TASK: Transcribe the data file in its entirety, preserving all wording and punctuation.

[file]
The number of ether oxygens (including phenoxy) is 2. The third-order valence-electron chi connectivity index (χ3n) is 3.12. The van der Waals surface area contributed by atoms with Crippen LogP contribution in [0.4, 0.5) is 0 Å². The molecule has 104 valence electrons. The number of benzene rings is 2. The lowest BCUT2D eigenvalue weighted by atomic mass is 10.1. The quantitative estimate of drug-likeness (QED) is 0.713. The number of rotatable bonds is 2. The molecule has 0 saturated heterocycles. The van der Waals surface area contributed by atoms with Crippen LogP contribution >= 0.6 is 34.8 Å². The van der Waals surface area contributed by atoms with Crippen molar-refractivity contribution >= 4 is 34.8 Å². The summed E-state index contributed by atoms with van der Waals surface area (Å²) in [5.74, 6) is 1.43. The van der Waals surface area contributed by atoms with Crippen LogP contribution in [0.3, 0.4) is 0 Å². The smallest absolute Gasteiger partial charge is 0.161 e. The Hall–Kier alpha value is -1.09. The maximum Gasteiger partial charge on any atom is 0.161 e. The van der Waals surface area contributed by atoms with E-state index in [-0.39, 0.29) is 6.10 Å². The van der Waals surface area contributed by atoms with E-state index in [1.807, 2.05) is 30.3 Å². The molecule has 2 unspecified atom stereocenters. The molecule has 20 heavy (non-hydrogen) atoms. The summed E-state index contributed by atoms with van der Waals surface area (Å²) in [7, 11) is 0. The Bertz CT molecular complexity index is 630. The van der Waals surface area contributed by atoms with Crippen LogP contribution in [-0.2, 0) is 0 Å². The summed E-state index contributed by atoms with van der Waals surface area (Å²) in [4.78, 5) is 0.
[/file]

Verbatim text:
The number of ether oxygens (including phenoxy) is 2. The third-order valence-electron chi connectivity index (χ3n) is 3.12. The van der Waals surface area contributed by atoms with Crippen LogP contribution in [0.4, 0.5) is 0 Å². The molecule has 104 valence electrons. The number of benzene rings is 2. The lowest BCUT2D eigenvalue weighted by atomic mass is 10.1. The quantitative estimate of drug-likeness (QED) is 0.713. The number of rotatable bonds is 2. The molecule has 0 saturated heterocycles. The van der Waals surface area contributed by atoms with Crippen LogP contribution >= 0.6 is 34.8 Å². The van der Waals surface area contributed by atoms with Crippen molar-refractivity contribution >= 4 is 34.8 Å². The summed E-state index contributed by atoms with van der Waals surface area (Å²) in [5.74, 6) is 1.43. The van der Waals surface area contributed by atoms with Crippen LogP contribution in [0.3, 0.4) is 0 Å². The smallest absolute Gasteiger partial charge is 0.161 e. The Hall–Kier alpha value is -1.09. The maximum Gasteiger partial charge on any atom is 0.161 e. The van der Waals surface area contributed by atoms with E-state index in [-0.39, 0.29) is 6.10 Å². The van der Waals surface area contributed by atoms with E-state index in [1.807, 2.05) is 30.3 Å². The molecule has 2 unspecified atom stereocenters. The molecule has 20 heavy (non-hydrogen) atoms. The summed E-state index contributed by atoms with van der Waals surface area (Å²) in [7, 11) is 0. The Bertz CT molecular complexity index is 630. The van der Waals surface area contributed by atoms with Crippen LogP contribution in [-0.2, 0) is 0 Å². The summed E-state index contributed by atoms with van der Waals surface area (Å²) in [4.78, 5) is 0.